Rosino LeGan had quite a busy weekend. It began last Friday. As part of Mount Madonna High School’s (Watsonville) production of “Ramayana,” LeGan conquered his role as part of the demon army.
Saturday, he took “a long drive” with his dad, Tom, to Sacramento, where he hoisted himself onto a different kind of stage – the boxing ring.
In one final tune-up fight before embarking on a weeklong trip to Mobile, Ala. – the site of next week’s USA Boxing Junior Olympic National Championships – LeGan, a resident of Gilroy, outlasted his Stockton-based opponent in a 132-pound bout, gaining a decision victory.
“The first round was pretty close, but my work-rate and pressure started to wear him down,” LeGan said. “And midway through the second round I bloodied his nose. In the third, I stepped up the pace and threw more combinations to seal the deal, and got the decision after three rounds. Overall it was a good-paced match, and I was glad that he came to fight.”
On Sunday, the well-spoken teenager was again playing his part in the school performance. It’s all in a week’s work.
“I like doing anything in front of a big crowd,” LeGan joked.
LeGan, 15, now shifts his focus as he charges to Mobile – the largest platform he will mount to date.
“Getting into the national championships is my first real big step toward accomplishing my ultimate goal of getting into the Olympics,” said LeGan, who added that the 2016 Summer Games is his target.
“These types of tournaments help me get the recognition, exposure and experience I need to compete at the highest level.”
Aside from training “mostly out of my garage,” the 5-foot, 11-inch LeGan is part of the San Jose Police Activities League (PAL) boxing program, which is a branch of USA Boxing. His amateur record, which includes his win at the Northern California and Western regional tournaments (his tickets to the upcoming nationals), is 5-3, though LeGan politely contests that it should be 6-2.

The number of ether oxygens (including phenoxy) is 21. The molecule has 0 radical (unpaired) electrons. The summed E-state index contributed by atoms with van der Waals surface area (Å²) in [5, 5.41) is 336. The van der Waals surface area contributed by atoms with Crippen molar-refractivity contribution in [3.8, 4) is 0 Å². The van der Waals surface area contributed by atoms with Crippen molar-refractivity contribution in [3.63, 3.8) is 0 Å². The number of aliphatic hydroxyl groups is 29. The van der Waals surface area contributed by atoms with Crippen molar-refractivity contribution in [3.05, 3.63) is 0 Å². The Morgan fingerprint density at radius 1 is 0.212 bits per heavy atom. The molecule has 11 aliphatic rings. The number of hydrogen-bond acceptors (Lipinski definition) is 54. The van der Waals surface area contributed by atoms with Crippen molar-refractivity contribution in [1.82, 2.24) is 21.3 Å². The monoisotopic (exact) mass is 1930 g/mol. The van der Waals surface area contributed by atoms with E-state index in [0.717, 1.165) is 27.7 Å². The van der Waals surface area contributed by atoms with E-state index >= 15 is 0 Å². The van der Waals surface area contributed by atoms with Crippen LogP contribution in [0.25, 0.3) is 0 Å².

“That’s just in my opinion,” LeGan chuckled.
LeGan, who participated in tae kwon do, was drawn to the sport as a kid, recognizing early on the true grit of the sport.
“It just seemed so real – that I could use it to defend myself. I like the challenge it presented.”
To say that he fell deeply in love with boxing may actually be an understatement. More accurately, he fell head-over-heels, madly in love.
“My love for boxing is very great. I am entirely devoted to it,” he said. “I spend most of my time boxing and training for boxing.”
And the aforementioned garage only keeps that classification because of its original use. But there are no cars in sight. That garage is a wall-to-wall training facility, adorned with American and Olympic flags and a poster of the one and only Muhammad Ali.
For two to three hours per day, six times per week, LeGan is trained by dad. It’s an opportunity the youngster appreciates and embraces.
“I’ve heard that there are a lot of problems when it comes to father-son training relationships, but I think ours works pretty good,” LeGan said. “I listen to what he says, but we can also talk things over to determine what works best. I know that he has my best interests in mind and he’s just trying to help me. And what he has taught me so far has worked well.”
The workout regimen lists sprints before school (LeGan upholds a 4.0 grade point average), mitt work, some heavy bag, speed bag and shadowboxing exercises and capped twice a week with distance running.
“His achievements are a product of his own hard work, focus, and unfaltering determination,” Tom LeGan said. “Although training twice a day, he will often ask me if I think he has done enough… .”
When LeGan arrives in Mobile one day ahead of the tournament, 13 other combatants will be in his 132-pound weight class.
“I’m expecting my opponents to have a bit more experience than me. But I won’t let that detour me because the guys who I train with are very experienced – multiple national champions. I will look at each one as just another fight in a different place.”
The Junior Olympic National Championships run Tuesday through Friday.